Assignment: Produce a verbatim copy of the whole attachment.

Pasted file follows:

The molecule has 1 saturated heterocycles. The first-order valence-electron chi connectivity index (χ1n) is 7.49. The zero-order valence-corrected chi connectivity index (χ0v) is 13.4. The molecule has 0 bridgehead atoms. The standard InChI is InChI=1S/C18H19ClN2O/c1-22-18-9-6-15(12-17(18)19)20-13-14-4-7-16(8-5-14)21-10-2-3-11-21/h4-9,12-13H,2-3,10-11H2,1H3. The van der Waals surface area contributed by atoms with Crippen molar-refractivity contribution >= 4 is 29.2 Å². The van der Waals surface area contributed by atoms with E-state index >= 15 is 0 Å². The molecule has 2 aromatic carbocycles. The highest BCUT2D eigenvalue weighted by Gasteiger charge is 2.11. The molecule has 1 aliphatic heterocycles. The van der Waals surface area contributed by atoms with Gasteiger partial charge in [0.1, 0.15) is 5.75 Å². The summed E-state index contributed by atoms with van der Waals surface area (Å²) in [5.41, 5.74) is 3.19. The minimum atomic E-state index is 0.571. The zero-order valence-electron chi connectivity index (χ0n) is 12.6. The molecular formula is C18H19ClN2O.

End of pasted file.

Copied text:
The molecule has 1 saturated heterocycles. The first-order valence-electron chi connectivity index (χ1n) is 7.49. The zero-order valence-corrected chi connectivity index (χ0v) is 13.4. The molecule has 0 bridgehead atoms. The standard InChI is InChI=1S/C18H19ClN2O/c1-22-18-9-6-15(12-17(18)19)20-13-14-4-7-16(8-5-14)21-10-2-3-11-21/h4-9,12-13H,2-3,10-11H2,1H3. The van der Waals surface area contributed by atoms with Crippen molar-refractivity contribution >= 4 is 29.2 Å². The van der Waals surface area contributed by atoms with E-state index >= 15 is 0 Å². The molecule has 2 aromatic carbocycles. The highest BCUT2D eigenvalue weighted by Gasteiger charge is 2.11. The molecule has 1 aliphatic heterocycles. The van der Waals surface area contributed by atoms with Gasteiger partial charge in [0.1, 0.15) is 5.75 Å². The summed E-state index contributed by atoms with van der Waals surface area (Å²) in [5.41, 5.74) is 3.19. The minimum atomic E-state index is 0.571. The zero-order valence-electron chi connectivity index (χ0n) is 12.6. The molecular formula is C18H19ClN2O.